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“Given the horrifying death toll, rare as the likes of Holmes may be, we have to account for the similarly deranged and aberrant. We owe that to the dead of Colorado and elsewhere. Moreover, we should not encourage these events, wittingly or unwittingly. And by we I mean the people who make films (which includes me). I am not calling for censorship here, nor for gun control laws, but for a modicum of self-censorship on the part of the filmmakers and the film and television industries. They should ask themselves to what end is the violence they are portraying and whether it need be so explicit. Can they make their points as effectively, perhaps more effectively, without the endless splatter and gore?” – Roger Simon

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  1. self censorship? it;s called political correctness. where people are afraid to speak honestly for fear of losing their jobs or having those nice government men show up.

    • Or one could term it exercising discrimination or good taste. One would have to know the real meaning of discrimination to understand.

  2. You can speak honestly without gratuitous blood and gore. I reccomend that watch a WWII like “A Walk in the Sun” or immediate post-war movie like “Twelve O’Clock High.” These films got their point across without body parts flying.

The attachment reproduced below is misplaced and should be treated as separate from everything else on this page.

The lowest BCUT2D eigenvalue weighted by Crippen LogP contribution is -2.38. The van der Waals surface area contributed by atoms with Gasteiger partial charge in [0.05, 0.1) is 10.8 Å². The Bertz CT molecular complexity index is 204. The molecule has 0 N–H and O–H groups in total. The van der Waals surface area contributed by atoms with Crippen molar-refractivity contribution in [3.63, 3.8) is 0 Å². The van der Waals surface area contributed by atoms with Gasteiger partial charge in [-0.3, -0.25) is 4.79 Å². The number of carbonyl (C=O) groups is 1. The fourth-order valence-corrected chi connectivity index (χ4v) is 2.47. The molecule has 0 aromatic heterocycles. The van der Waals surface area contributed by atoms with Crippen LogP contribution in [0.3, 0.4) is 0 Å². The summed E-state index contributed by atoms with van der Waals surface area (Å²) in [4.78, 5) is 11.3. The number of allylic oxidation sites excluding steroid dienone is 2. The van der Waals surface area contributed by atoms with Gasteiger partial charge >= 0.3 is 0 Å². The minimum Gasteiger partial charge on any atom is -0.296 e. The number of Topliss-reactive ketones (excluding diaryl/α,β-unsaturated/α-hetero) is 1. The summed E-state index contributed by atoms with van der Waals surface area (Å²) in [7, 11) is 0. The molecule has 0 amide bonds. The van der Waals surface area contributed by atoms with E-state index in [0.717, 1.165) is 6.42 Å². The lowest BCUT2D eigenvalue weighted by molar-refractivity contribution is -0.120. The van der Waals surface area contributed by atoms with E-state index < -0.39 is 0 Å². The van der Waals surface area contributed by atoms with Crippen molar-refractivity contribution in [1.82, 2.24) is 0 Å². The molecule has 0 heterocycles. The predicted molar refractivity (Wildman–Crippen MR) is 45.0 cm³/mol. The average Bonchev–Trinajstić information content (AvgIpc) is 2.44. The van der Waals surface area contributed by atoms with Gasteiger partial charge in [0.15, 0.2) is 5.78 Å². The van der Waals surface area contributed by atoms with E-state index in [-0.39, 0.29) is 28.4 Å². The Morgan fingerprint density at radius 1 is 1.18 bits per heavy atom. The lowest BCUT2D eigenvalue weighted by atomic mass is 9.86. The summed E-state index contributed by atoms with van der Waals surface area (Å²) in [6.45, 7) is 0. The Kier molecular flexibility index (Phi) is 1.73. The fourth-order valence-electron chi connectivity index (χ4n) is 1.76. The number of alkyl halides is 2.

Where I disagree with Roger Simon is the source of the violence — “The evil that lies in the heart of man.” The modern shooter is like a character out of a Dostoyevsky novel. If you want insight into the heart and mind of a shooter go read “The Possessed” (alternative translation “The Devils”).

    • These films got their point across without body parts flying.

      Yes, and they also didn’t accurately depict the horror of war. Movies like Saving Private Ryan, We Were Soldiers, Black Hawk Down, etc accurately depict how scary and bloody war is, thus giving people cause to think before they support the next American war of aggression.

      • I’d love to hear the mental gymnastics you went through to characterize American involvement in WW2 as a ‘war of aggression’.

        • When did I say WW2 was a war of aggression? I didn’t. However, every other war we were in during the 20th century was a war of aggression and if we hadn’t gotten involved in WWI to bail out England and France after they picked a fight with Germany and lost, there never would have been a WWII, no Holocaust, etc.

  3. So far as I remember, there is absolutely zero blood and gore in the Batman movies… You can’t censor away the psychos. There’s probably someone out there that thought the Teletubbies we sending them messages to do harm. You can’t get rid of crazy. Deal with it

    • A while ago, I had the flu and took some of the typical stuff sold over the counter to improve my symptoms. I turned on the T.V., and there were those cute little creatures with the screens on their stomachs and a babyfaced sun floating in the sky. I never knew how dang surreal that show was before.